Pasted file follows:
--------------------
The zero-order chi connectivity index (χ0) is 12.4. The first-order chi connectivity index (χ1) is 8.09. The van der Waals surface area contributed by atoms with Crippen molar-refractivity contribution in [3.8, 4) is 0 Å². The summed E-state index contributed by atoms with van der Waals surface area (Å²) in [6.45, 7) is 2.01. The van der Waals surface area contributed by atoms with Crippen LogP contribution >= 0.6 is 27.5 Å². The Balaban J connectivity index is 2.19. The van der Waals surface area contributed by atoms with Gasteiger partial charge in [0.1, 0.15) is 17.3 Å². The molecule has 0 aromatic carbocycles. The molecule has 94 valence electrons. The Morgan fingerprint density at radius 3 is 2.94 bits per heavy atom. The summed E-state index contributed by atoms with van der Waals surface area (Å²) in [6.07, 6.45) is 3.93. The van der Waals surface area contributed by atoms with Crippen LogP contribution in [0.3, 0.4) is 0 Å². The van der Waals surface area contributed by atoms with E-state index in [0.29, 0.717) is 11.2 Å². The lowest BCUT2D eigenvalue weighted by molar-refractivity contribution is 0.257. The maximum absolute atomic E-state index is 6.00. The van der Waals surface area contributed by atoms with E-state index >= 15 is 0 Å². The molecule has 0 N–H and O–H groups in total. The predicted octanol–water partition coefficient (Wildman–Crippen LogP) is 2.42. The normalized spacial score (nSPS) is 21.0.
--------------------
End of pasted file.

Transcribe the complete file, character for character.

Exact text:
The zero-order chi connectivity index (χ0) is 12.4. The first-order chi connectivity index (χ1) is 8.09. The van der Waals surface area contributed by atoms with Crippen molar-refractivity contribution in [3.8, 4) is 0 Å². The summed E-state index contributed by atoms with van der Waals surface area (Å²) in [6.45, 7) is 2.01. The van der Waals surface area contributed by atoms with Crippen LogP contribution >= 0.6 is 27.5 Å². The Balaban J connectivity index is 2.19. The van der Waals surface area contributed by atoms with Gasteiger partial charge in [0.1, 0.15) is 17.3 Å². The molecule has 0 aromatic carbocycles. The molecule has 94 valence electrons. The Morgan fingerprint density at radius 3 is 2.94 bits per heavy atom. The summed E-state index contributed by atoms with van der Waals surface area (Å²) in [6.07, 6.45) is 3.93. The van der Waals surface area contributed by atoms with Crippen LogP contribution in [0.3, 0.4) is 0 Å². The van der Waals surface area contributed by atoms with E-state index in [0.29, 0.717) is 11.2 Å². The lowest BCUT2D eigenvalue weighted by molar-refractivity contribution is 0.257. The maximum absolute atomic E-state index is 6.00. The van der Waals surface area contributed by atoms with E-state index >= 15 is 0 Å². The molecule has 0 N–H and O–H groups in total. The predicted octanol–water partition coefficient (Wildman–Crippen LogP) is 2.42. The normalized spacial score (nSPS) is 21.0.